Sunday, May 29, 2016

No Man's Delay

In every interview about, or demo of, No Man's Sky that I've seen, lead developer Sean Murray looks terrified.

Nobody in the world is more worried that this astonishingly ambitious game might not live up to the hype. He is nervous and proud and desperate for people to love Hello Games' next release as much as he does.

I have no doubt that he wants (needs?) No Man's Sky to be as close to perfect as humanly possible, if for no other reason than to justify the hype that's been poured onto the team since E3 2013.

So if Sean Murray thinks it needs another six weeks to be as good as it can be, then I'm inclined to give him the benefit of the doubt.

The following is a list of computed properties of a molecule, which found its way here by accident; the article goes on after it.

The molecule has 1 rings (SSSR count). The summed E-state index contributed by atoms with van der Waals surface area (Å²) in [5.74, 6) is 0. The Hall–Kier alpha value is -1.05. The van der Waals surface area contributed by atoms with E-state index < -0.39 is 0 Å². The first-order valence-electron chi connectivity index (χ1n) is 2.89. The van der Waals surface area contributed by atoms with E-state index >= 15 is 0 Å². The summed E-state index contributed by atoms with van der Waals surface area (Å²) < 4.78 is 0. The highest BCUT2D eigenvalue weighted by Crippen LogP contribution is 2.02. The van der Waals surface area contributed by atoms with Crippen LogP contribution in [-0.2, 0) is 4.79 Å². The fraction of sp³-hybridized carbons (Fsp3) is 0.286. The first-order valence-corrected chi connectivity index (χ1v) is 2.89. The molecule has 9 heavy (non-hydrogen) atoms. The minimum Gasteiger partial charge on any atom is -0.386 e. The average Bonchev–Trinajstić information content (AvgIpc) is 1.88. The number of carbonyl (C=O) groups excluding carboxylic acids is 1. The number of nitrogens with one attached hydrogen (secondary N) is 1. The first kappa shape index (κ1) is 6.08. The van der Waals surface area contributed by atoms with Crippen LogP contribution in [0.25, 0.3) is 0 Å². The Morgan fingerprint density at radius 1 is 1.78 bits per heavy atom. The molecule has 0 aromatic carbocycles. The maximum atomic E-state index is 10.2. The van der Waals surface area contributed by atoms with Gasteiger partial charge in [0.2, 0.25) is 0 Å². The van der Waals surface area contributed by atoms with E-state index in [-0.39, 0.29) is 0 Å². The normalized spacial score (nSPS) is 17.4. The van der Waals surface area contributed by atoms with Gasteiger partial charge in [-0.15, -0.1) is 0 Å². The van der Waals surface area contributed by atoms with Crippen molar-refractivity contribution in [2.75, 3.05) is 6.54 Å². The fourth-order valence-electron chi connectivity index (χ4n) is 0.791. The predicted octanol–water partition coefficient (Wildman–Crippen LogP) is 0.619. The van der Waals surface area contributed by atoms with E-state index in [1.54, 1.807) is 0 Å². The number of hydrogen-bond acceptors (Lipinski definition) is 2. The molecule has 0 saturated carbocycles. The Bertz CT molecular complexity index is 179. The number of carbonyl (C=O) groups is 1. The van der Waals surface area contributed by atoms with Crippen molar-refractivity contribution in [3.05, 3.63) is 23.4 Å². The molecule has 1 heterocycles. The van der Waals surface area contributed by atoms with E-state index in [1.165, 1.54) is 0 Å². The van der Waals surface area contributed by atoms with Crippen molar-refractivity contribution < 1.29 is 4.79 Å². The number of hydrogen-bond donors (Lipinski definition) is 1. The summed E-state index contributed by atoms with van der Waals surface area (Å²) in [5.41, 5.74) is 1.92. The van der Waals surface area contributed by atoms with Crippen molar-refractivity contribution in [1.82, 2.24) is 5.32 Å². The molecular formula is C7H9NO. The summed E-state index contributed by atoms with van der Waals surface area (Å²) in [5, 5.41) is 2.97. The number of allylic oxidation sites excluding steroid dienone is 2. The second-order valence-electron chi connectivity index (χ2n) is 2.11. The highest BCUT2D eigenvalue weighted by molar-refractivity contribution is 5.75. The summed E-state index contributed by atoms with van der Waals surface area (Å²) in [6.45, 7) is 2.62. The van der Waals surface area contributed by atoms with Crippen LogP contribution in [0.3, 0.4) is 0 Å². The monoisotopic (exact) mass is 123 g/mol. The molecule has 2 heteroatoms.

But some "fans" - how you can be a fan of an unreleased game is one thing, but the behaviour of these people is entirely another - have taken umbrage with the delay, and sent death threats to Murray.

Leaving aside the logical issue (how is killing the lead developer supposed to expedite the game's release?), the idea that anybody looking forward to No Man's Sky could bear any ill will towards this man blows my mind.

These are people who have attached some part of their personal identity (and self worth) to this game, as ill-advised as that is. Why wouldn't they want it to be the best it can be?

This lack of perspective stuns me every time it appears in gamers (really, I should expect it by now). I felt the pangs of disappointment when I read those first reports of the delay, and the regretful acceptance when it was confirmed.

But Jesus - we've been waiting years for the game to come out. What's six more weeks?

(I'm still of the opinion that Sony should never have announced a date for the game at all, and just sent out a press release saying, "by the way, No Man's Sky is out - happy exploring!".)